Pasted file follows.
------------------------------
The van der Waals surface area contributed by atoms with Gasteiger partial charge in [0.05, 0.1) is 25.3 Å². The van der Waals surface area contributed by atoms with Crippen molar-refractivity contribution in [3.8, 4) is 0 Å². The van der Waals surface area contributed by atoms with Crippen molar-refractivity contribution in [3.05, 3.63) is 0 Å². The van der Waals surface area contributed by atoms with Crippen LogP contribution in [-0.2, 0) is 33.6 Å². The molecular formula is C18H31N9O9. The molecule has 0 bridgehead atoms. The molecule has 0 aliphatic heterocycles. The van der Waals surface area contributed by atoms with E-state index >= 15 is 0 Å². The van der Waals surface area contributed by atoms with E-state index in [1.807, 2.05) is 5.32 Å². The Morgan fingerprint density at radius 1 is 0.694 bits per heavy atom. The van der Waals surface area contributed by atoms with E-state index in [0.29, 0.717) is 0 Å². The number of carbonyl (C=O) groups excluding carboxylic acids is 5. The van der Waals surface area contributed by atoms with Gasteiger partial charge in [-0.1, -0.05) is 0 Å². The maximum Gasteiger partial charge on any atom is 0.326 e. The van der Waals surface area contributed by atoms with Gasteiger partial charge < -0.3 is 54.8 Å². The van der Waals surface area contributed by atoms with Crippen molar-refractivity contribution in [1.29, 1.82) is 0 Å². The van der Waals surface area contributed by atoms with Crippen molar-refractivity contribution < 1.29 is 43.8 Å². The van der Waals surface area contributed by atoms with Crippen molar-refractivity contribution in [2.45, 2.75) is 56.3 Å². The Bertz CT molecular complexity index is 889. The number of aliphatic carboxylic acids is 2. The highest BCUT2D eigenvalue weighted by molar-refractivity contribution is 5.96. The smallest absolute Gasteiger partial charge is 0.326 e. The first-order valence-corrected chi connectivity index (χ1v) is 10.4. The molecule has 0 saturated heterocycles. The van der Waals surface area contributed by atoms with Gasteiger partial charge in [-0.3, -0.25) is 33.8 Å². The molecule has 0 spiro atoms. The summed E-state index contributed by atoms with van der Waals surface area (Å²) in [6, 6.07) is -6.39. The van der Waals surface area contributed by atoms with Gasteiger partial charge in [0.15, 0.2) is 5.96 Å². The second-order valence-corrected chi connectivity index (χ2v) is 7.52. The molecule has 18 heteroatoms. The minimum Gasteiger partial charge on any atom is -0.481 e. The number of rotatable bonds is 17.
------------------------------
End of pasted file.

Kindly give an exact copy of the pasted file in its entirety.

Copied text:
The van der Waals surface area contributed by atoms with Gasteiger partial charge in [0.05, 0.1) is 25.3 Å². The van der Waals surface area contributed by atoms with Crippen molar-refractivity contribution in [3.8, 4) is 0 Å². The van der Waals surface area contributed by atoms with Crippen molar-refractivity contribution in [3.05, 3.63) is 0 Å². The van der Waals surface area contributed by atoms with Crippen LogP contribution in [-0.2, 0) is 33.6 Å². The molecular formula is C18H31N9O9. The molecule has 0 bridgehead atoms. The molecule has 0 aliphatic heterocycles. The van der Waals surface area contributed by atoms with E-state index >= 15 is 0 Å². The van der Waals surface area contributed by atoms with E-state index in [1.807, 2.05) is 5.32 Å². The Morgan fingerprint density at radius 1 is 0.694 bits per heavy atom. The van der Waals surface area contributed by atoms with E-state index in [0.29, 0.717) is 0 Å². The number of carbonyl (C=O) groups excluding carboxylic acids is 5. The van der Waals surface area contributed by atoms with Gasteiger partial charge in [-0.1, -0.05) is 0 Å². The maximum Gasteiger partial charge on any atom is 0.326 e. The van der Waals surface area contributed by atoms with Gasteiger partial charge < -0.3 is 54.8 Å². The van der Waals surface area contributed by atoms with Crippen molar-refractivity contribution in [1.29, 1.82) is 0 Å². The van der Waals surface area contributed by atoms with Crippen molar-refractivity contribution < 1.29 is 43.8 Å². The van der Waals surface area contributed by atoms with Crippen molar-refractivity contribution in [2.45, 2.75) is 56.3 Å². The Bertz CT molecular complexity index is 889. The number of aliphatic carboxylic acids is 2. The highest BCUT2D eigenvalue weighted by molar-refractivity contribution is 5.96. The smallest absolute Gasteiger partial charge is 0.326 e. The first-order valence-corrected chi connectivity index (χ1v) is 10.4. The molecule has 0 saturated heterocycles. The van der Waals surface area contributed by atoms with Gasteiger partial charge in [-0.3, -0.25) is 33.8 Å². The molecule has 0 spiro atoms. The summed E-state index contributed by atoms with van der Waals surface area (Å²) in [6, 6.07) is -6.39. The van der Waals surface area contributed by atoms with Gasteiger partial charge in [0.15, 0.2) is 5.96 Å². The second-order valence-corrected chi connectivity index (χ2v) is 7.52. The molecule has 18 heteroatoms. The minimum Gasteiger partial charge on any atom is -0.481 e. The number of rotatable bonds is 17.